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How to balance scope, schedule, and resources for any project
How the open source model will soar above the rest
Learn how to balance scope, schedule, and resources.
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Defining a project is more than just discussing the results of the deliverable. For a project manager, this definition is about learning how to balance a series of interrelated elements. When it comes to the process of creation, the project manager has to manage the dependencies and the project's critical chain. The project manager also has to communicate effectively with the various stakeholders' personalities and the dynamic differences between Waterfall and Agile development methods.
Schedule, resources, and scope
One way to define a project is to discuss the work along three interconnected dimensions—schedule, resources, and scope. The interconnected nature of these dimensions is considered a natural rule of projects. Violating the balance is nearly the same thing as defying gravity.
The schedule dimension refers to the amount of time needed to complete the deliverable and close the project. It is the dimension where time is represented. The resource dimension is where the physical cost of the project is calculated. The final dimension is the scope: defining what the project is and what the project isn't. The project to create a toaster involves creating a toaster. A project's scope statement will define exactly what type of toaster needs to be created. Yet, there's a big difference in development between a homemade toaster, regular toaster, or Wi-Fi-enabled toaster that prints the weather on your toast.
Scope creep is a real thing. The conditions that inspire a project at any given moment tends to change as time evolves. This is especially true in software development and one of the reasons why Agile can be such an effective method of development. Users don't always know all the requirements at the beginning of the project, and the process of collaboration can often lead to better solutions. In most cases increasing scope also increases cost.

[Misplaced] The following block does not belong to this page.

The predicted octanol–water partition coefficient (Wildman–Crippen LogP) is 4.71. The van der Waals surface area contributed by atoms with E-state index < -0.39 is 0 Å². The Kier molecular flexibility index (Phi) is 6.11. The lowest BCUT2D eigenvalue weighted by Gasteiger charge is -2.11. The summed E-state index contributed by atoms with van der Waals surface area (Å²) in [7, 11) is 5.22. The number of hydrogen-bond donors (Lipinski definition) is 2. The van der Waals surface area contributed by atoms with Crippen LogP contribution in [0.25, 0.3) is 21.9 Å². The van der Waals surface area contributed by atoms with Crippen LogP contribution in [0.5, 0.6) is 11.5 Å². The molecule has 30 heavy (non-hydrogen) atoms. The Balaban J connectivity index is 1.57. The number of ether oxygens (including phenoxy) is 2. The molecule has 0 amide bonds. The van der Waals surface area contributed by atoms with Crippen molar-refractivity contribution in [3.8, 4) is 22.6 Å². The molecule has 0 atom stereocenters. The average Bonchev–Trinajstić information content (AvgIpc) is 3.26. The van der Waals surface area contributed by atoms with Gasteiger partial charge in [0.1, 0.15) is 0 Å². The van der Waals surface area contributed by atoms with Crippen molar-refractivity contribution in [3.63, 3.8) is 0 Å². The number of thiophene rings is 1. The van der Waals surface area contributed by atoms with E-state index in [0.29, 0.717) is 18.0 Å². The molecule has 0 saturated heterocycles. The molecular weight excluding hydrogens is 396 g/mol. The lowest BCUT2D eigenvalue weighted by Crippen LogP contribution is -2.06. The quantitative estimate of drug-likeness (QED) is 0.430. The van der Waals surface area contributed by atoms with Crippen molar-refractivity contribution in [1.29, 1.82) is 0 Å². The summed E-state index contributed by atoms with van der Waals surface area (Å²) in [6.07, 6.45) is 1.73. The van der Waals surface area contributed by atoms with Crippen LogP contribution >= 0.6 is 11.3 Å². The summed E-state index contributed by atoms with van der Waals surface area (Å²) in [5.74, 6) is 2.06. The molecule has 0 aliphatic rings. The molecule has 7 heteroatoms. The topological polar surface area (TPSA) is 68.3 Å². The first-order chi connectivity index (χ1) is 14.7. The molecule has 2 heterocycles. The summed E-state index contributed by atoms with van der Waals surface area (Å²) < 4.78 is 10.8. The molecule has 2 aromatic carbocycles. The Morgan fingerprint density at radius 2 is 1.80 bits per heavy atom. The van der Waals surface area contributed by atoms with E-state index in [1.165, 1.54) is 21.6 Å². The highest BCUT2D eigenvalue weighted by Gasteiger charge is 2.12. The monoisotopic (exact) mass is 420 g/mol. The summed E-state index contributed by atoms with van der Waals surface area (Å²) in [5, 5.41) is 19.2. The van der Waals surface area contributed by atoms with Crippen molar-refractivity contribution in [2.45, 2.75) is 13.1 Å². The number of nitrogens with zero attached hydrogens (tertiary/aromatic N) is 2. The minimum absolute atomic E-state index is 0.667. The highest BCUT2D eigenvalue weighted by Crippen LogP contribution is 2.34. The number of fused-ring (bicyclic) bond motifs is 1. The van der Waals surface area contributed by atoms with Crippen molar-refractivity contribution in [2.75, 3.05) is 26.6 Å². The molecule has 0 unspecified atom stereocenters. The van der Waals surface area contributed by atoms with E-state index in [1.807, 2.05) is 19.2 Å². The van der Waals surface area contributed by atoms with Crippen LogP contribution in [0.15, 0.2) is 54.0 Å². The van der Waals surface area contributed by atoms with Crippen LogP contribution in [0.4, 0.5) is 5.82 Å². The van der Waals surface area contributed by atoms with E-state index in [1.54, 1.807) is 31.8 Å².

One way to illustrate the cost difference is with Microsoft Windows. The kernel running Windows Server is the same kernel that's running in Windows 10, but the cost difference is several hundred dollars based upon the services associated with that kernel. The server suite is designed for projects with broader scope requirements than those expected on the desktop. In projects that require specialized solutions, customizations along the way can cost more time to create, and more development time increases the cost of the project.
Volunteers as a resource
It's understood as a general rule in project management that the interrelationships between these dimensions are a reality for all dimensions. But there are exceptions and they are worth noting. Projects that use volunteers as a resource keep their costs low while maintaining or increasing their project's scope, but they may cost more time in training volunteers for certain tasks. Local 5K runs are a great example of this. If the goal of the event is to raise money for charity, volunteers at the water booths don't just make the contribution larger, they make the contribution possible.
A similar phenomenon occurs with open source solutions. The freedom associated with open source gives project managers the opportunity to increase a project's scope without directly increasing the project's costs. This is because open source solutions are generally known to allow for plugins and add-ons that easily increase the capabilities of the software without increasing the cost. Two great examples of this are NextCloud and Firefox.
When Firefox emerged on the scene in the mid-2000s its competition was "one size fits all" browsing solutions by a closed sourced vendors. Customization in that space was minimal or nonexistent. In contrast, the upstart Mozilla allowed for customization through plugins and theming. Entire websites were dedicated to sharing screenshots of different configurations. Mozilla was a terrific example of a development team building a solid core that others could customize without shifting the maintenance obligation in labor to Mozilla. Because of this effort, we now have Adblock plugins available that not only help reduce the number of ads attacking our eyeballs, but also the malicious ads that attack our machines.